At some point I realized that it’s incredibly difficult to photograph climate change. I decided that the best way to do it is to show it through personal stories and to spend enough time following someone and that person’s life in different seasons.
Kiribati Is Gone shows the modern life in many developing Pacific countries – nations that have fallen to hardship due to global warming and rising sea levels. I was facing the fall of a small island nation of 33 atolls spread out in the South Pacific. Inhabited by about 100,830 people, Kiribati is among the world’s poorest countries. It has few natural resources other than fish and copra, the dried meat of coconut. There’s no optimism, there’s only reality. It’s hard to say what comes next.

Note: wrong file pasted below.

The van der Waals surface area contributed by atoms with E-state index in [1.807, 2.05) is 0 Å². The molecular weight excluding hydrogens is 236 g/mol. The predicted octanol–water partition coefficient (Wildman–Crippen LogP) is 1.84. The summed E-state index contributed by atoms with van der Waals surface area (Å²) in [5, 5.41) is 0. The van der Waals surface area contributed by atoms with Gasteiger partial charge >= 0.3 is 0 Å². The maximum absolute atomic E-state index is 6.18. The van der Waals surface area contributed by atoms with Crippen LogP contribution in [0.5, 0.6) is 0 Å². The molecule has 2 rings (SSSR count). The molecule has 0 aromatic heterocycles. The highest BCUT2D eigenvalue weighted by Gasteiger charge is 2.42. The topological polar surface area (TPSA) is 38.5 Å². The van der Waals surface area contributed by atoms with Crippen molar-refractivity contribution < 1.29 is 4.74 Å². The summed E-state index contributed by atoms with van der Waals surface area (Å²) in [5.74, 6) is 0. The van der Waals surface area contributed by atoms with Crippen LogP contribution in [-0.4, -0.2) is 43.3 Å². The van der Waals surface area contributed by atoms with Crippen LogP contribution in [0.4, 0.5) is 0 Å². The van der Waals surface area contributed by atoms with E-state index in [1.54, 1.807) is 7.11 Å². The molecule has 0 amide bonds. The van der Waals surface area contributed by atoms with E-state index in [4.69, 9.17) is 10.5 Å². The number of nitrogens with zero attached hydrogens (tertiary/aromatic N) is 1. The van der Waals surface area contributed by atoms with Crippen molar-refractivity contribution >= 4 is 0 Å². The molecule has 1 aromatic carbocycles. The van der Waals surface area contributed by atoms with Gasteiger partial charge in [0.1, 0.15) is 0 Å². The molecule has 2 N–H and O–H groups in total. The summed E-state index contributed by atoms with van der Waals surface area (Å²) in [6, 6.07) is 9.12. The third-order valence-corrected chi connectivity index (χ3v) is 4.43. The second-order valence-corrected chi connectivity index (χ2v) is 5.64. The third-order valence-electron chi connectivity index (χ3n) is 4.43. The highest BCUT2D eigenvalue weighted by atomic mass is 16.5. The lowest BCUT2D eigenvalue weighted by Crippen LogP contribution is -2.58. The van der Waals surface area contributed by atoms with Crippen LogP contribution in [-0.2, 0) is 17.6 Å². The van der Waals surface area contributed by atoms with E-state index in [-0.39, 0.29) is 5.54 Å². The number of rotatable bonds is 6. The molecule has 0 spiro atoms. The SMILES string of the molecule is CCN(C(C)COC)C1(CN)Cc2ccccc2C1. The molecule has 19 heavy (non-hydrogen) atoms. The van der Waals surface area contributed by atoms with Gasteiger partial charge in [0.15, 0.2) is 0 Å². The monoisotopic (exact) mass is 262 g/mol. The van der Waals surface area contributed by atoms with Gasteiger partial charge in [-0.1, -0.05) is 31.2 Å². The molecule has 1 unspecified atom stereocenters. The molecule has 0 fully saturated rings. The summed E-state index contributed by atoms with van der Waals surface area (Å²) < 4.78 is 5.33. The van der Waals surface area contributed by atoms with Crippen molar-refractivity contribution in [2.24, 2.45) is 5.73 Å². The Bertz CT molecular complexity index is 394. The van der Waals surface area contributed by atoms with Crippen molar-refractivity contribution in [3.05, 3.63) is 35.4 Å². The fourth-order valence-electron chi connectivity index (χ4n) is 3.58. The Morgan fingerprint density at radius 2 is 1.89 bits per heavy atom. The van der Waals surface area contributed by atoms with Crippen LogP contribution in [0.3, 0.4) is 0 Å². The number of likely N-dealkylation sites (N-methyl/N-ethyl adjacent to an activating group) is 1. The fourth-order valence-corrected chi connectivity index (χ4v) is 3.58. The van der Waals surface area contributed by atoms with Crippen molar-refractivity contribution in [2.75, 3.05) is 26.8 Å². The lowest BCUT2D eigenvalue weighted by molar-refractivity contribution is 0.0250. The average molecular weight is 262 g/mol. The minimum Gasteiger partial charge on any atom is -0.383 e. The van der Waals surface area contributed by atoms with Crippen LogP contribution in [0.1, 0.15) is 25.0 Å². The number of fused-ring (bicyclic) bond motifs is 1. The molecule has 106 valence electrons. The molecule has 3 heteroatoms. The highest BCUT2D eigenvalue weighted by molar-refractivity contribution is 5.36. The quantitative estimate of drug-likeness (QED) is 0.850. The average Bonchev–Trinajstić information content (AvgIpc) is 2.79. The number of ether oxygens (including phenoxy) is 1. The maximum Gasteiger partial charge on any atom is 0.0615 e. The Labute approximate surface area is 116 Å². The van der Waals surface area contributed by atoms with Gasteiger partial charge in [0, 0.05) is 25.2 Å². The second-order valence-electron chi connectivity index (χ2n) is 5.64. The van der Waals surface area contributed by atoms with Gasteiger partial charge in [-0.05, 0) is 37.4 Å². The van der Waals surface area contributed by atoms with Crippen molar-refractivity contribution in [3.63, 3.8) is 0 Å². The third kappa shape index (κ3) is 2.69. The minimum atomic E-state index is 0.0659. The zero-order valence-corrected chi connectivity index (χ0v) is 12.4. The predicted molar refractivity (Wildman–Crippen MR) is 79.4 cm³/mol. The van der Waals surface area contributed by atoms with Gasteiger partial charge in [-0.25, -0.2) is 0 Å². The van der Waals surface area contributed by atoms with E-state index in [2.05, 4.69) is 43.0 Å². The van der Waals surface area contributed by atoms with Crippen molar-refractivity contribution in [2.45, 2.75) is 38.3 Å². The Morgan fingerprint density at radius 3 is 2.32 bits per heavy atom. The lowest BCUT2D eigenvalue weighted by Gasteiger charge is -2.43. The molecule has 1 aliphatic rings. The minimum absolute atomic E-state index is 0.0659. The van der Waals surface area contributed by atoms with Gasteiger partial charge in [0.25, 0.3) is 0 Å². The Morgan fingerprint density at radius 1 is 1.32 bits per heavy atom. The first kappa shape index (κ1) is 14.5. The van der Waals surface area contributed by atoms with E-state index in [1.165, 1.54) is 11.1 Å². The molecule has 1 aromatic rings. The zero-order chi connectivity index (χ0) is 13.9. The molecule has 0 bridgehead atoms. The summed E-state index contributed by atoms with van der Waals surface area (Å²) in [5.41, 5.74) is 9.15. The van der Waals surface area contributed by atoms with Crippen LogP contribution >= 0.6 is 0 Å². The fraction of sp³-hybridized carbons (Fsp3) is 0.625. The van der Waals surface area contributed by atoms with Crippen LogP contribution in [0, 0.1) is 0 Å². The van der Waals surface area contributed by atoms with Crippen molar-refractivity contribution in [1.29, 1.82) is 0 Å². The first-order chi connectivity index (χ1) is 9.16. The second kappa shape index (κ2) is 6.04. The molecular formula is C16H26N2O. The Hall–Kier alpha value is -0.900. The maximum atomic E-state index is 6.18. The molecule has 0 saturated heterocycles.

Kiribati aroused my curiosity after I’d read an interview with Anote Tong, the president of the small island nation, who warned about his country becoming uninhabitable due to the rising sea levels and increasing salination. As Mr. Tong put it: “Kiribati might already have reached the point of no return. To plan for the day when you no longer have a country is indeed painful, but I think we have to do that.”